Around week 34, I received a message in my health portal from a random nurse that said one of the doctors wanted me to start medication since my numbers weren’t decreasing as much as they would like. I immediately got flustered and responded letting her know that I would continue to monitor and regulate to the best of my ability with diet and exercise. In addition to the push for medication, they also wanted to make sure that his growth was on track because Jude was 9.6 lbs. and had shoulder dystocia. That was something that they would remind me of consistently. “We want to make sure he’s not ‘too big.’” Thankfully, his growth was great- he was only in the 35th percentile. Little did I know that they wanted me to have weekly scans up until birth. When I realized they were adding the scans to my already scheduled prenatal appointments, I politely declined.

Deep breaths, Emily…you’re almost done.

The next week I received the same message about being put on medication because the numbers were still slightly out of range. I got flustered again and declined the medication again. A few days later, I received a direct message from my fetal and maternal health specialist asking if I would monitor my glucose levels in the middle of the night around 2 AM for a couple nights to see where my levels were at. If the number was too low, then we know why my body was overcompensating with raising my blood sugar; if they were too high then we would know my body really was struggling to produce insulin at night. The first night, the number was way too high at 2am, which greatly concerned me. I agreed to try the medication so my body could finish strong, even though I absolutely hated the idea of taking medication while pregnant, not knowing how that would impact the baby’s growth and health. 

But in God’s providence, the night that I took the medication, I discovered that I was in fact allergic- within 30 minutes, my lips, tongue, and face all went numb for three hours, but thankfully, didn’t get any worse. I would not have to take medication after all.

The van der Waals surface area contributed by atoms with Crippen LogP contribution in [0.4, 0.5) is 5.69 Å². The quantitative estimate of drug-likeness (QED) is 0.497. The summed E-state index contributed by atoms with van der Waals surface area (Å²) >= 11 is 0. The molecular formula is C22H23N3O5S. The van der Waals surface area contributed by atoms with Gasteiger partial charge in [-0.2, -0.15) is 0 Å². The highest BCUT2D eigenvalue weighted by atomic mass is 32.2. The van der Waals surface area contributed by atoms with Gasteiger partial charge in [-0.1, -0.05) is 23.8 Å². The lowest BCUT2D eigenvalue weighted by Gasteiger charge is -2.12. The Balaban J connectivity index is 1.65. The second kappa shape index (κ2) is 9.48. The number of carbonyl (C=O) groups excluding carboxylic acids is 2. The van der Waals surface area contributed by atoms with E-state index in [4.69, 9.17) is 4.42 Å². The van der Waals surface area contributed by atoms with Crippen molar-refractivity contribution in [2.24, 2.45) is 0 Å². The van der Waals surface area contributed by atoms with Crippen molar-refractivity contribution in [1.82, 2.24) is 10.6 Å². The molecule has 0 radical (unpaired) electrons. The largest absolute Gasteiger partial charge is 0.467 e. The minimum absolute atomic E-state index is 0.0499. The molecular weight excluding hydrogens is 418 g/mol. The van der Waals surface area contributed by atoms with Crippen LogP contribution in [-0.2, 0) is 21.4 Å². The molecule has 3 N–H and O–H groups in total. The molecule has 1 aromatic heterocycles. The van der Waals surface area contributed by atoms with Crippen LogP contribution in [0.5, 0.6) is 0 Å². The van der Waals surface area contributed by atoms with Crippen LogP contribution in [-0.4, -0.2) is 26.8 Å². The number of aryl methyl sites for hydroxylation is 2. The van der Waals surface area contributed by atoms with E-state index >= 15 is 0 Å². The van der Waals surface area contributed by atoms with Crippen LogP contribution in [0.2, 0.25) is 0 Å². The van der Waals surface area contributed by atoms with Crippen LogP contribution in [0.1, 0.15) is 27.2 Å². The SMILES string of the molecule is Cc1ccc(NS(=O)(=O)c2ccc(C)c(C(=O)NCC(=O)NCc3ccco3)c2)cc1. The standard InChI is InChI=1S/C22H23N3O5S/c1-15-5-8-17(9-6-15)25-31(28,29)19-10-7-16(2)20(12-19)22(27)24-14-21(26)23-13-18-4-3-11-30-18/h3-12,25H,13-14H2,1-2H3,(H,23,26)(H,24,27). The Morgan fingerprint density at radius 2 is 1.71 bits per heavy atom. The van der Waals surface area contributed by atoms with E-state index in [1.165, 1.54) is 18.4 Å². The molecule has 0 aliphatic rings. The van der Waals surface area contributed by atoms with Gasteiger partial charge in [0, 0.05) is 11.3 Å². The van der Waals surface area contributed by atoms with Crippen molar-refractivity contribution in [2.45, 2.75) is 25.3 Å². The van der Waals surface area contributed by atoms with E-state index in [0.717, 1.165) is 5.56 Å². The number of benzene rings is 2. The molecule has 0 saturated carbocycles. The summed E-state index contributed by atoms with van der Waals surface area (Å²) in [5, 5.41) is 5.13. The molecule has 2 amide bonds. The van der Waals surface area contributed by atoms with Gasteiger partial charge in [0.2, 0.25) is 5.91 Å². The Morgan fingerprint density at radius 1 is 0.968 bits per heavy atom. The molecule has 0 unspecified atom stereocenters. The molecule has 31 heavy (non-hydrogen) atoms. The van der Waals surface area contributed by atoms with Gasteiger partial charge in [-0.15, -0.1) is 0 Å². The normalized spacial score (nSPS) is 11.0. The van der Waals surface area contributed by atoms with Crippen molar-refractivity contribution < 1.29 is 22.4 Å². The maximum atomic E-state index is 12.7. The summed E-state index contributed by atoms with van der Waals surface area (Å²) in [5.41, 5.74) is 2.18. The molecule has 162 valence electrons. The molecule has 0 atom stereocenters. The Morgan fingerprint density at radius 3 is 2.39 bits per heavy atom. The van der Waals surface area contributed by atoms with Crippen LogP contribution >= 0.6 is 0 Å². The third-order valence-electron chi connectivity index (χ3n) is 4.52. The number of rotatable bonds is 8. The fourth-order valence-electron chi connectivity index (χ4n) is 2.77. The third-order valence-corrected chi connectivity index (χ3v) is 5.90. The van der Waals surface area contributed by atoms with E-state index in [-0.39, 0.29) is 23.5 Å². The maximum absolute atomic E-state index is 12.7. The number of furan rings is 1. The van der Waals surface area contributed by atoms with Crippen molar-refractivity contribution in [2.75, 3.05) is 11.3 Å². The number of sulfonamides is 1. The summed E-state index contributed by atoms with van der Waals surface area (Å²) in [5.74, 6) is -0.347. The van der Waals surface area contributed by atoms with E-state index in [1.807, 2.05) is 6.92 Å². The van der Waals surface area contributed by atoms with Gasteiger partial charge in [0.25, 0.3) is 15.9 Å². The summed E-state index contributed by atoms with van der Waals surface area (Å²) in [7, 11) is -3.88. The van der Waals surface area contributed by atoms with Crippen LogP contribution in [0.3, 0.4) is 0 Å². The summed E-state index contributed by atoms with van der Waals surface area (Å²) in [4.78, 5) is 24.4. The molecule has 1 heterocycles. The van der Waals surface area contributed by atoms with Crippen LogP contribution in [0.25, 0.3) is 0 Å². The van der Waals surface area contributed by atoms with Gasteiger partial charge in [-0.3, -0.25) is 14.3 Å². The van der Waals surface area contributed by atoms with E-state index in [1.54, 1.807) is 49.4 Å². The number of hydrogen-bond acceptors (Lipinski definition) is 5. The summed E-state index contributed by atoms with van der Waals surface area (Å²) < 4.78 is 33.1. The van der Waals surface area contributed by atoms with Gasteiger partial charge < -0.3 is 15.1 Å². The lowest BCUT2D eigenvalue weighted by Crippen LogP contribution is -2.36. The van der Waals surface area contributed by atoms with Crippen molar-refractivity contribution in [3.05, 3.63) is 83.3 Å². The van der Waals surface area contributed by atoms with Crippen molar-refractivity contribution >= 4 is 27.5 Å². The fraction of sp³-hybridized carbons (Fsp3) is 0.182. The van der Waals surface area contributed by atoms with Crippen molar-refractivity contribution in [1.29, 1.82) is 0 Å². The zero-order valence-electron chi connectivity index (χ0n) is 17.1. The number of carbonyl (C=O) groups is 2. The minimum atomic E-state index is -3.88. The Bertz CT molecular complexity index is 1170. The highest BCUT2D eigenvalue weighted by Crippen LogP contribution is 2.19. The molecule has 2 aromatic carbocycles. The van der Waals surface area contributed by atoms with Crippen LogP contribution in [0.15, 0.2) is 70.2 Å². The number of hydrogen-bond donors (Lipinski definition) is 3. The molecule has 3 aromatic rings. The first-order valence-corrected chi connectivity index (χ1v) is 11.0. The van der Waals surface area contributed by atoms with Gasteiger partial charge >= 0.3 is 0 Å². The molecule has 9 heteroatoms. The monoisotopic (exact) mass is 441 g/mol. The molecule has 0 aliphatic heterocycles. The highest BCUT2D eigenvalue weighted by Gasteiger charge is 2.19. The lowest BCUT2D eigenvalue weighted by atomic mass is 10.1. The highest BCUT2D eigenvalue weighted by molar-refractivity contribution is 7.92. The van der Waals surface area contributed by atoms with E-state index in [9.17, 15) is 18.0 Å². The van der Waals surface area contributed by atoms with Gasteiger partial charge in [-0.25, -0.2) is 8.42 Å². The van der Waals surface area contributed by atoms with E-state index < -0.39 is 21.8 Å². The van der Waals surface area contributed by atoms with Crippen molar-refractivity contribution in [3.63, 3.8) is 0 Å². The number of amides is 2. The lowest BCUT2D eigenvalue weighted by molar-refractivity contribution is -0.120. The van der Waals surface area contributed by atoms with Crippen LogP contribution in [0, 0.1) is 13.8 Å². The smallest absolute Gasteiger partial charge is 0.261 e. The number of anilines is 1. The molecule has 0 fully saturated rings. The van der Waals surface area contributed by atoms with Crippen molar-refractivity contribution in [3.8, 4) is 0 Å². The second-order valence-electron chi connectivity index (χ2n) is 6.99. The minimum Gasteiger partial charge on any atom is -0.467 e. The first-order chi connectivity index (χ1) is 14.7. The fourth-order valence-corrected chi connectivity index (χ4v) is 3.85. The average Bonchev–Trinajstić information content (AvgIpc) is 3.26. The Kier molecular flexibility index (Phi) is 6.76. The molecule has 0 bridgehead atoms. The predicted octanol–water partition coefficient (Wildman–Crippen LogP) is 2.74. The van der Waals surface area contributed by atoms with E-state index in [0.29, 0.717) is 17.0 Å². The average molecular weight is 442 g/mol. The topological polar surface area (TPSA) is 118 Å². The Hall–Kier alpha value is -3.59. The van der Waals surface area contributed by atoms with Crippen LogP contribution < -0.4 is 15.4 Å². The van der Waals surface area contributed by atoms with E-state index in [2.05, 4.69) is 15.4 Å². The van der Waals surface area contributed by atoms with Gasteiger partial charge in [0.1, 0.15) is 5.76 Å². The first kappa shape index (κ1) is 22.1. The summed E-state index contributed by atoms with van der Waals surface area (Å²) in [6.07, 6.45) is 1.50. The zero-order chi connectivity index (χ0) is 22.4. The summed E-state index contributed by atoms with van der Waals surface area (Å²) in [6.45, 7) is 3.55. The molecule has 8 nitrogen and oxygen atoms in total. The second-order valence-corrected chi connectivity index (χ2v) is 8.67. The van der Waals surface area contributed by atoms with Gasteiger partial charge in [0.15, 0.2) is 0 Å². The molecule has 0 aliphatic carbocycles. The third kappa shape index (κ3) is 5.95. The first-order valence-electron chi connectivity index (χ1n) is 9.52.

Of course, once I told my doctor about the side effects, she advised me to not take the medication, but I wasn’t quite sure what to expect for the remainder of my pregnancy because they were beginning to talk about induction. 

At my 38-week appointment, we agreed to one last growth scan to ensure that they could not push for induction based upon his size, so I had Paul come with me just in case that topic came up. The typical protocol for a gestational diabetes diagnosis is induction at 39 weeks. The midwife that I met with that day at my appointment was very understanding of my concerns and was in full support of seeing where things were at by 40 weeks (I had only gone a day or two past 40 weeks in the past so I was confident things would most likely go the same way this time around…my water broke with all of my boys). 

Yet, I was still nervous as we neared 40 weeks; I did not want to be pressured into anything and wanted as many options available as possible. I began researching more about a natural induction method that I heard about regarding a foley balloon (Google it, it’s fascinating). I sent out a message asking about that method and was upset to discover that even if I chose that route, they wouldn’t allow me to go home to labor with it (some birth centers will let you go home with the balloon in place to labor at home), and they would still need to place an induction on the schedule (most likely to use Pitocin in case I didn’t progress with the balloon method). I did NOT want Pitocin. Even though I was beginning to have consistent contractions, I still felt stuck and unsure of what to do. 

It was emotional for me, but I was trying my best to lean upon Him and take it moment by moment even with all the unknowns ahead. Yet, He truly was giving me His peace, and it wouldn’t be that much longer before I held precious Jonathan in my arms.